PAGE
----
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Is anybody know a good testing tool that can produce a graph containing the CPU cycle and RAM usage?

What I will do for ex. is I will run an application and while the application is running the testing tool will record CPU cycle and RAM Usage and it will make a graph as an output.

Basically what I'm trying to test is how much heavy load an application put on RAM and CPU.

Thanks in advance.

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4 Answers 4

up vote 1 down vote accepted

In case this is Windows the easiest way is probably Performance Monitor (perfmon.exe).

You can configure the counters you are interested in (Such as Processor Time/Commited Bytes/et) and create a Data Collector Set that measures these counters at the desired interval. There are even templates for basic System Performance Report or you can add counters for the particular process you are interested in.

You can schedule the time where you want to execute the sampling and you will be able to see the result using PerfMon or export to a file for further processing.

Video tutorial for the basics: http://www.youtube.com/watch?v=591kfPROYbs

Good Sample where it shows how to monitor SQL: http://www.brentozar.com/archive/2006/12/dba-101-using-perfmon-for-sql-performance-tuning/

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this is what i'm looking for. thanks a lot.. :) –  Manie Nov 24 '11 at 7:29

All of the major commercial performance testing tools have this capability, as well as a fair number of the open source ones. The ability to integrate monitor data with response time data is key to the identification of bottlenecks in the system.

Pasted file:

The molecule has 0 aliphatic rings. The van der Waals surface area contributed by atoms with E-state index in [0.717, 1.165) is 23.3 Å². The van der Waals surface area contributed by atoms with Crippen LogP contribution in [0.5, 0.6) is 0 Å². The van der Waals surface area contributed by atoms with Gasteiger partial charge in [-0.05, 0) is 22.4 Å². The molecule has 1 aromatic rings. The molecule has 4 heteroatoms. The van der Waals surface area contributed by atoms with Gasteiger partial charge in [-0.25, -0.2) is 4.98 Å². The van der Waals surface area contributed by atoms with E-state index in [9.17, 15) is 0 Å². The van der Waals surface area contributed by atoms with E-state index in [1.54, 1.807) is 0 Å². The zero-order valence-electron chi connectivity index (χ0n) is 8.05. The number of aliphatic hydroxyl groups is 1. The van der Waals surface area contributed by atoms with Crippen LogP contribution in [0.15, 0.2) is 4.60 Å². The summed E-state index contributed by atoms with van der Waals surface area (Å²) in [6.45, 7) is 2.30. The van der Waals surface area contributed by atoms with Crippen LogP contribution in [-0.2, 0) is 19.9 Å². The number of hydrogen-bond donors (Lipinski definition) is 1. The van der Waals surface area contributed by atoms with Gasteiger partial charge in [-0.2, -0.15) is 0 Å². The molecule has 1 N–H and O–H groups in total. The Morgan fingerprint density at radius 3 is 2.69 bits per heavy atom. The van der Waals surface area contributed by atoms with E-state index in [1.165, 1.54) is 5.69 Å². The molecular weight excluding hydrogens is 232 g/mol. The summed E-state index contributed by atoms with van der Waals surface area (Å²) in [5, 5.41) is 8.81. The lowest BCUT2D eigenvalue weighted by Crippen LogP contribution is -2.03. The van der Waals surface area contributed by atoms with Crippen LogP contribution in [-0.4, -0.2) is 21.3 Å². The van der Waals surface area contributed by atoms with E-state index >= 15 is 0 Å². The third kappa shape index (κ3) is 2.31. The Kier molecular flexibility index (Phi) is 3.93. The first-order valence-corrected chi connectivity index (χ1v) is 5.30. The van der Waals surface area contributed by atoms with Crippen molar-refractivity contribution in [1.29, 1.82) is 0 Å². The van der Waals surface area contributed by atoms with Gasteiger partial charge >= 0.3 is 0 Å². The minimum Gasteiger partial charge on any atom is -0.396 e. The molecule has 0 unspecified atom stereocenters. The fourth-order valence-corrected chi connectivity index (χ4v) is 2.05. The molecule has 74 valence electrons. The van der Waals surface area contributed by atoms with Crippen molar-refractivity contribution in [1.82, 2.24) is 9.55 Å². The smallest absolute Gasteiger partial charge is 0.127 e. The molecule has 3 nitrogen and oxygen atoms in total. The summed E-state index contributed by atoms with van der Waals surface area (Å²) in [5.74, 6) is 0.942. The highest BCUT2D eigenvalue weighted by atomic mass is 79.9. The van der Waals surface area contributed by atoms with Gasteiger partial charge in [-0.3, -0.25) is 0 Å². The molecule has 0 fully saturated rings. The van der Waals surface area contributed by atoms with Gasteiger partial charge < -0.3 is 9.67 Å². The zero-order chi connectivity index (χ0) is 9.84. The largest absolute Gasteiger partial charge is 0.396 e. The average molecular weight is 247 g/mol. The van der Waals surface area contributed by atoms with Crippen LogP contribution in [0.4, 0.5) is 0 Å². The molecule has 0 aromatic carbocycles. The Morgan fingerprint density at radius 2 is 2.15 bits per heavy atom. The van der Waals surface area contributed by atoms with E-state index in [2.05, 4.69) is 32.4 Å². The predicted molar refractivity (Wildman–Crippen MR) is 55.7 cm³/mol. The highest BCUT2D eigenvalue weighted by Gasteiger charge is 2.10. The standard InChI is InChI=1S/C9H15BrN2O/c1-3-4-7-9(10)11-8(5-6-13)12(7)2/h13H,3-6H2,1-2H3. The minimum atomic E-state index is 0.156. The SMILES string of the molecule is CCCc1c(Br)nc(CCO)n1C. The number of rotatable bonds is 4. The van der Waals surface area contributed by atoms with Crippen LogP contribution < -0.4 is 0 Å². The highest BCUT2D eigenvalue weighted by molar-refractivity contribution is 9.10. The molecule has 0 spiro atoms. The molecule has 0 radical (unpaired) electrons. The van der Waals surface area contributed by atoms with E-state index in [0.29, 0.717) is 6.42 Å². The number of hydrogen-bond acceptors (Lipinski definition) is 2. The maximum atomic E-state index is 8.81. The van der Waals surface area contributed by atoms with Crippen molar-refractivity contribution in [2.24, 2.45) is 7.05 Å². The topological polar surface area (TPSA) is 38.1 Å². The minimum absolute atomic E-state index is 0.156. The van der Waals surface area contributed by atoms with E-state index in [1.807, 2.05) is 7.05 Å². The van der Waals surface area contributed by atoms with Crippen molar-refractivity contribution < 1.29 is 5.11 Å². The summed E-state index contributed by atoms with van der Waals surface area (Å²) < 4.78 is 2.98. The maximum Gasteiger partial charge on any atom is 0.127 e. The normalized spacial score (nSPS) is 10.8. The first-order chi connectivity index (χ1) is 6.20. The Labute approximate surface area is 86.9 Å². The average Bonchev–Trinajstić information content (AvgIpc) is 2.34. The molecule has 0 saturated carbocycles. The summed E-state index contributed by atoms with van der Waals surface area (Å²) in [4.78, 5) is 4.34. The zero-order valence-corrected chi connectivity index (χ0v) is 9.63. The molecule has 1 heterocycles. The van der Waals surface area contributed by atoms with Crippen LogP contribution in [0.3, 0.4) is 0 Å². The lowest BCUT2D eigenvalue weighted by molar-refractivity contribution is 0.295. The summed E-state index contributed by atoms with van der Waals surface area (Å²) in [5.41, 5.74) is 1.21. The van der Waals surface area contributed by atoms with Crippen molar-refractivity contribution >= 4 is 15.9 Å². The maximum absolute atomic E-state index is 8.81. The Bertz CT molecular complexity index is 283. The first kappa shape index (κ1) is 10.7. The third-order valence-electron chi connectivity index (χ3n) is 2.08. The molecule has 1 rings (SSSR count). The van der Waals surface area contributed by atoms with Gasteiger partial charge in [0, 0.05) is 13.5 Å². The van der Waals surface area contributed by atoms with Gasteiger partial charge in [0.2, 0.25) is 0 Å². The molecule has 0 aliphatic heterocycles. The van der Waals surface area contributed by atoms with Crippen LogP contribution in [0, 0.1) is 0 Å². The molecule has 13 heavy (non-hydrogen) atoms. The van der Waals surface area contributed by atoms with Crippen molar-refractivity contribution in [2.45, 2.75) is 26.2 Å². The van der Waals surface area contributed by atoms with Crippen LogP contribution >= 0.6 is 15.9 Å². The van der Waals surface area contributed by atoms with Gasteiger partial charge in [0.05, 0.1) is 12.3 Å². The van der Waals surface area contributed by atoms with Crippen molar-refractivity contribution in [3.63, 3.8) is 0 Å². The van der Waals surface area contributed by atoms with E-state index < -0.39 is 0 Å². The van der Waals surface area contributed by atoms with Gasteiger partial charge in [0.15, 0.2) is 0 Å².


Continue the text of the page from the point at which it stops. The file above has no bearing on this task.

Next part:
If you have a commercial tool and your staff is telling you that it cannot be done then what they are really telling you is that they don't know how to do this with the tool that you have.

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Any tool which can either hook to the standard Windows or 'NIX system utilities can do this. This has been a defacto feature set on just about every commercial tool for the past 15 years (HP, IBM, Microfocus, etc). Some of the web only commercial tools (but not all) and the hosted services offer this as wekll. For the hosted services you will generally need to punch a hole through your firewall for them to get access to the hosts for monitoring purposes.

On the open source fron this is a totally mixed bag. Some have it, some don't. Some support one platform, but not others (i.e. support Windows, but not 'NIX or vice-versa).

What tools are you using? It is unfortunately common for people to have performance tools in use and not be aware of their existing toolset's monitoring capabilities.

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Loadrunner is the best I can think of ; but its very expensive too ! Depending on what you are trying to do, there might be cheaper alternatives.

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